Alla inlägg under januari 2007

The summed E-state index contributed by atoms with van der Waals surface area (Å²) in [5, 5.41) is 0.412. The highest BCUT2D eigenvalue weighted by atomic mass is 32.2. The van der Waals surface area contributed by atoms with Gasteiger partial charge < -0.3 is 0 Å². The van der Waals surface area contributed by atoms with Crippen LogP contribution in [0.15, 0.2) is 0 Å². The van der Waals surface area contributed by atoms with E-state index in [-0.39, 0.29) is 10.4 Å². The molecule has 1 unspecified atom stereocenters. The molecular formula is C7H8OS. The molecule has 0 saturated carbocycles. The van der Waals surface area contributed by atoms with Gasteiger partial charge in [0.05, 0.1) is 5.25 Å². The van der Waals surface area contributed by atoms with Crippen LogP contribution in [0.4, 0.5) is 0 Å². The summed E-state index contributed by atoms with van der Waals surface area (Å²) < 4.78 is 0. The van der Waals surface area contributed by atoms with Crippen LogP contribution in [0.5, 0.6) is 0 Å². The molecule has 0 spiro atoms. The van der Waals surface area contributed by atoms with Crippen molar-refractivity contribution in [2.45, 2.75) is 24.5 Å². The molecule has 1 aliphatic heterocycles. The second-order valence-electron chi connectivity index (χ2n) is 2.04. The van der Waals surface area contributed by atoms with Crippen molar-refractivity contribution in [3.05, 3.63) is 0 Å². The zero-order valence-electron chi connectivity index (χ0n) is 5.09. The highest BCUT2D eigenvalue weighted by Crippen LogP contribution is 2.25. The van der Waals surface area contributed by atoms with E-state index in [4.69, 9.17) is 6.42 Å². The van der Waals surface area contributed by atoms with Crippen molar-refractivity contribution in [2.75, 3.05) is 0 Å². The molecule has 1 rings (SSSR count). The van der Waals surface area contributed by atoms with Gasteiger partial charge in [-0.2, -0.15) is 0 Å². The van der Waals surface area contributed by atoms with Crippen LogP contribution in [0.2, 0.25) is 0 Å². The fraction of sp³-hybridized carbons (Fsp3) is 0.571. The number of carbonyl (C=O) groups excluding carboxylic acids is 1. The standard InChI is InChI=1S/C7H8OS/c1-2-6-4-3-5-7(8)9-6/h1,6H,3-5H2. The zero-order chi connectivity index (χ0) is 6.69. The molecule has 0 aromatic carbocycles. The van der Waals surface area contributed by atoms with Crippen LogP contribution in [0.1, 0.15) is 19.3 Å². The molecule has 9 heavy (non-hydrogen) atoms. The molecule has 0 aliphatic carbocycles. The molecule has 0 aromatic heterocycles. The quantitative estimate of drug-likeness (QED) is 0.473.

Av Vilhelmina - 25 januari 2007 16:12